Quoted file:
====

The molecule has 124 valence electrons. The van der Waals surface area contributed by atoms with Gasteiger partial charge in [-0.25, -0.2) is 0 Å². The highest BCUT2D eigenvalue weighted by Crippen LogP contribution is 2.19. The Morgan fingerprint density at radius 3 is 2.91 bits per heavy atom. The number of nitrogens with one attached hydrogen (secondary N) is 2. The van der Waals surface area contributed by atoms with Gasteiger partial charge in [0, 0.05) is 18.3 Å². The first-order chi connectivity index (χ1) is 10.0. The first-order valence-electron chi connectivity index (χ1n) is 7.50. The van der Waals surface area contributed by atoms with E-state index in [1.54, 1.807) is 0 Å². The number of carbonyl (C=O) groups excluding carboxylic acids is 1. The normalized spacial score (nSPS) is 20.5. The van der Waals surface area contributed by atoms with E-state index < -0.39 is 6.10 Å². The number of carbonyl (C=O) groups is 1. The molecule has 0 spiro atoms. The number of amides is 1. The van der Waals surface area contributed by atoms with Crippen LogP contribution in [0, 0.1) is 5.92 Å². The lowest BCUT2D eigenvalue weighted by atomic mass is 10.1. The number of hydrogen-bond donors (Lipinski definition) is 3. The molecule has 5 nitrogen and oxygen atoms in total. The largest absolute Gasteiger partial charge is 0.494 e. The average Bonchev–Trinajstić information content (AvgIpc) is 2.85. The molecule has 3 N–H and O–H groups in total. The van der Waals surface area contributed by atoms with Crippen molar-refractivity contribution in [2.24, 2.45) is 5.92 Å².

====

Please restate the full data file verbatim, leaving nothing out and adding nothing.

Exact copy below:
The molecule has 124 valence electrons. The van der Waals surface area contributed by atoms with Gasteiger partial charge in [-0.25, -0.2) is 0 Å². The highest BCUT2D eigenvalue weighted by Crippen LogP contribution is 2.19. The Morgan fingerprint density at radius 3 is 2.91 bits per heavy atom. The number of nitrogens with one attached hydrogen (secondary N) is 2. The van der Waals surface area contributed by atoms with Gasteiger partial charge in [0, 0.05) is 18.3 Å². The first-order chi connectivity index (χ1) is 10.0. The first-order valence-electron chi connectivity index (χ1n) is 7.50. The van der Waals surface area contributed by atoms with E-state index in [1.54, 1.807) is 0 Å². The number of carbonyl (C=O) groups excluding carboxylic acids is 1. The normalized spacial score (nSPS) is 20.5. The van der Waals surface area contributed by atoms with E-state index < -0.39 is 6.10 Å². The number of carbonyl (C=O) groups is 1. The molecule has 0 spiro atoms. The number of amides is 1. The van der Waals surface area contributed by atoms with Crippen LogP contribution in [0, 0.1) is 5.92 Å². The lowest BCUT2D eigenvalue weighted by atomic mass is 10.1. The number of hydrogen-bond donors (Lipinski definition) is 3. The molecule has 5 nitrogen and oxygen atoms in total. The largest absolute Gasteiger partial charge is 0.494 e. The average Bonchev–Trinajstić information content (AvgIpc) is 2.85. The molecule has 3 N–H and O–H groups in total. The van der Waals surface area contributed by atoms with Crippen molar-refractivity contribution in [2.24, 2.45) is 5.92 Å².